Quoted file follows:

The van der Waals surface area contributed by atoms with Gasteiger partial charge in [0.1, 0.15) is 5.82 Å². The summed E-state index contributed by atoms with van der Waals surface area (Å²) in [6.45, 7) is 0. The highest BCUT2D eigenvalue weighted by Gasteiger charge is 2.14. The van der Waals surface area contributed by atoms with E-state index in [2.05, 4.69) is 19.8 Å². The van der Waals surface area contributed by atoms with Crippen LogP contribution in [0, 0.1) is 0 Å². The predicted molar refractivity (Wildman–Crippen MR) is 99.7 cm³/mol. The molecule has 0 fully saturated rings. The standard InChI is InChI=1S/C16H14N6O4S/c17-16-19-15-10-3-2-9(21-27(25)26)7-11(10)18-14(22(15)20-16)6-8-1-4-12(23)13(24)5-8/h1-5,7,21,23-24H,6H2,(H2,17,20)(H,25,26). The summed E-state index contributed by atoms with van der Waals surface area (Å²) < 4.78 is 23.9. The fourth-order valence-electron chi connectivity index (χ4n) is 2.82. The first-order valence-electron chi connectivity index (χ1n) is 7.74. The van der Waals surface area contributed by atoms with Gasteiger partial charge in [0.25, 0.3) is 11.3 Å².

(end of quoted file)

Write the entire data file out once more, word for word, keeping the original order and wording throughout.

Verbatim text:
The van der Waals surface area contributed by atoms with Gasteiger partial charge in [0.1, 0.15) is 5.82 Å². The summed E-state index contributed by atoms with van der Waals surface area (Å²) in [6.45, 7) is 0. The highest BCUT2D eigenvalue weighted by Gasteiger charge is 2.14. The van der Waals surface area contributed by atoms with E-state index in [2.05, 4.69) is 19.8 Å². The van der Waals surface area contributed by atoms with Crippen LogP contribution in [0, 0.1) is 0 Å². The predicted molar refractivity (Wildman–Crippen MR) is 99.7 cm³/mol. The molecule has 0 fully saturated rings. The standard InChI is InChI=1S/C16H14N6O4S/c17-16-19-15-10-3-2-9(21-27(25)26)7-11(10)18-14(22(15)20-16)6-8-1-4-12(23)13(24)5-8/h1-5,7,21,23-24H,6H2,(H2,17,20)(H,25,26). The summed E-state index contributed by atoms with van der Waals surface area (Å²) < 4.78 is 23.9. The fourth-order valence-electron chi connectivity index (χ4n) is 2.82. The first-order valence-electron chi connectivity index (χ1n) is 7.74. The van der Waals surface area contributed by atoms with Gasteiger partial charge in [0.25, 0.3) is 11.3 Å².